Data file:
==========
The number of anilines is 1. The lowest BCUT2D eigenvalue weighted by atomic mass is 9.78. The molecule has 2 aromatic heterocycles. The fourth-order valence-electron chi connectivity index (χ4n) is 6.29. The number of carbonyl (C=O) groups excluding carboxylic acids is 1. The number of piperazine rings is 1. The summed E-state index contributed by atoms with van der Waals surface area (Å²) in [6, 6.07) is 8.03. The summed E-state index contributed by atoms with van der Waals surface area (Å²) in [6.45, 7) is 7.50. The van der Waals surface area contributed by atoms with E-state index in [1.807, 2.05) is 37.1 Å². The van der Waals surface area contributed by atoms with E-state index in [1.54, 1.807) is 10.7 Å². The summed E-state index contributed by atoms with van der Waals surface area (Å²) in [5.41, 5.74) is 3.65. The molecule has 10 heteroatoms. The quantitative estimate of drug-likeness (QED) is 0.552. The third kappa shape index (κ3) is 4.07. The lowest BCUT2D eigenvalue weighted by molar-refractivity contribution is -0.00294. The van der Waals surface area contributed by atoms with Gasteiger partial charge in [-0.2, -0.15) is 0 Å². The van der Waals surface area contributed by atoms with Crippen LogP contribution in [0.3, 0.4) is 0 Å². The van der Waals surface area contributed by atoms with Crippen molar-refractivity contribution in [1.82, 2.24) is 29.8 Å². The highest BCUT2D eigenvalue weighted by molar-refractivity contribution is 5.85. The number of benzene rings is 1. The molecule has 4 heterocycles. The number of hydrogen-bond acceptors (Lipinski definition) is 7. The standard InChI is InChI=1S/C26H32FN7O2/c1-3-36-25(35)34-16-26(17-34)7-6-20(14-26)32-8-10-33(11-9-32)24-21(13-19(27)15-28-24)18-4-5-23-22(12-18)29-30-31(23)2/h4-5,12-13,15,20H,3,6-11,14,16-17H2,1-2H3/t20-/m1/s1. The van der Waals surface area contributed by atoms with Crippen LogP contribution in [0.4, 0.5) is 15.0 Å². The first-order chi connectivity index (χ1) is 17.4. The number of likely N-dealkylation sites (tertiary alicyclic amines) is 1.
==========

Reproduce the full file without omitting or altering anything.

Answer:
The number of anilines is 1. The lowest BCUT2D eigenvalue weighted by atomic mass is 9.78. The molecule has 2 aromatic heterocycles. The fourth-order valence-electron chi connectivity index (χ4n) is 6.29. The number of carbonyl (C=O) groups excluding carboxylic acids is 1. The number of piperazine rings is 1. The summed E-state index contributed by atoms with van der Waals surface area (Å²) in [6, 6.07) is 8.03. The summed E-state index contributed by atoms with van der Waals surface area (Å²) in [6.45, 7) is 7.50. The van der Waals surface area contributed by atoms with E-state index in [1.807, 2.05) is 37.1 Å². The van der Waals surface area contributed by atoms with E-state index in [1.54, 1.807) is 10.7 Å². The summed E-state index contributed by atoms with van der Waals surface area (Å²) in [5.41, 5.74) is 3.65. The molecule has 10 heteroatoms. The quantitative estimate of drug-likeness (QED) is 0.552. The third kappa shape index (κ3) is 4.07. The lowest BCUT2D eigenvalue weighted by molar-refractivity contribution is -0.00294. The van der Waals surface area contributed by atoms with Gasteiger partial charge in [-0.2, -0.15) is 0 Å². The van der Waals surface area contributed by atoms with Crippen LogP contribution in [0.3, 0.4) is 0 Å². The van der Waals surface area contributed by atoms with Crippen molar-refractivity contribution in [1.82, 2.24) is 29.8 Å². The highest BCUT2D eigenvalue weighted by molar-refractivity contribution is 5.85. The number of benzene rings is 1. The molecule has 4 heterocycles. The number of hydrogen-bond acceptors (Lipinski definition) is 7. The standard InChI is InChI=1S/C26H32FN7O2/c1-3-36-25(35)34-16-26(17-34)7-6-20(14-26)32-8-10-33(11-9-32)24-21(13-19(27)15-28-24)18-4-5-23-22(12-18)29-30-31(23)2/h4-5,12-13,15,20H,3,6-11,14,16-17H2,1-2H3/t20-/m1/s1. The van der Waals surface area contributed by atoms with Crippen LogP contribution in [0.4, 0.5) is 15.0 Å². The first-order chi connectivity index (χ1) is 17.4. The number of likely N-dealkylation sites (tertiary alicyclic amines) is 1.